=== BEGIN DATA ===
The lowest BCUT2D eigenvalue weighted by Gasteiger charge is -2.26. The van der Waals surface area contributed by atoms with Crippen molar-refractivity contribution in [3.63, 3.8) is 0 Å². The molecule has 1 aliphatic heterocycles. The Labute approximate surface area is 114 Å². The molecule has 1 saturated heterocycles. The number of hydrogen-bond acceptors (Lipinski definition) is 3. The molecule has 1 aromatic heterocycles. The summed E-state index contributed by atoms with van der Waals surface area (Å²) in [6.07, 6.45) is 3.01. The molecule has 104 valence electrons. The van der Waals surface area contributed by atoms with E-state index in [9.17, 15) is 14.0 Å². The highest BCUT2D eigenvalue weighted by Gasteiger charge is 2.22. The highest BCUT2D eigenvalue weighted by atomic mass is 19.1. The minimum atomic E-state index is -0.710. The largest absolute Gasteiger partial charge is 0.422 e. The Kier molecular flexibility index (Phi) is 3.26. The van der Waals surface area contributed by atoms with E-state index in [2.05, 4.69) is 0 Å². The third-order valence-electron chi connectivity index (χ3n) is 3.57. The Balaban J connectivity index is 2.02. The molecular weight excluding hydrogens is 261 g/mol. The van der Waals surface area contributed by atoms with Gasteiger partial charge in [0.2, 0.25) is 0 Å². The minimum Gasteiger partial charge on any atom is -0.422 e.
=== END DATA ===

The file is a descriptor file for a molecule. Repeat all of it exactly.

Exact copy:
The lowest BCUT2D eigenvalue weighted by Gasteiger charge is -2.26. The van der Waals surface area contributed by atoms with Crippen molar-refractivity contribution in [3.63, 3.8) is 0 Å². The molecule has 1 aliphatic heterocycles. The Labute approximate surface area is 114 Å². The molecule has 1 saturated heterocycles. The number of hydrogen-bond acceptors (Lipinski definition) is 3. The molecule has 1 aromatic heterocycles. The summed E-state index contributed by atoms with van der Waals surface area (Å²) in [6.07, 6.45) is 3.01. The molecule has 104 valence electrons. The van der Waals surface area contributed by atoms with E-state index in [9.17, 15) is 14.0 Å². The highest BCUT2D eigenvalue weighted by Gasteiger charge is 2.22. The highest BCUT2D eigenvalue weighted by atomic mass is 19.1. The minimum atomic E-state index is -0.710. The largest absolute Gasteiger partial charge is 0.422 e. The Kier molecular flexibility index (Phi) is 3.26. The van der Waals surface area contributed by atoms with E-state index in [2.05, 4.69) is 0 Å². The third-order valence-electron chi connectivity index (χ3n) is 3.57. The Balaban J connectivity index is 2.02. The molecular weight excluding hydrogens is 261 g/mol. The van der Waals surface area contributed by atoms with Gasteiger partial charge in [0.2, 0.25) is 0 Å². The minimum Gasteiger partial charge on any atom is -0.422 e.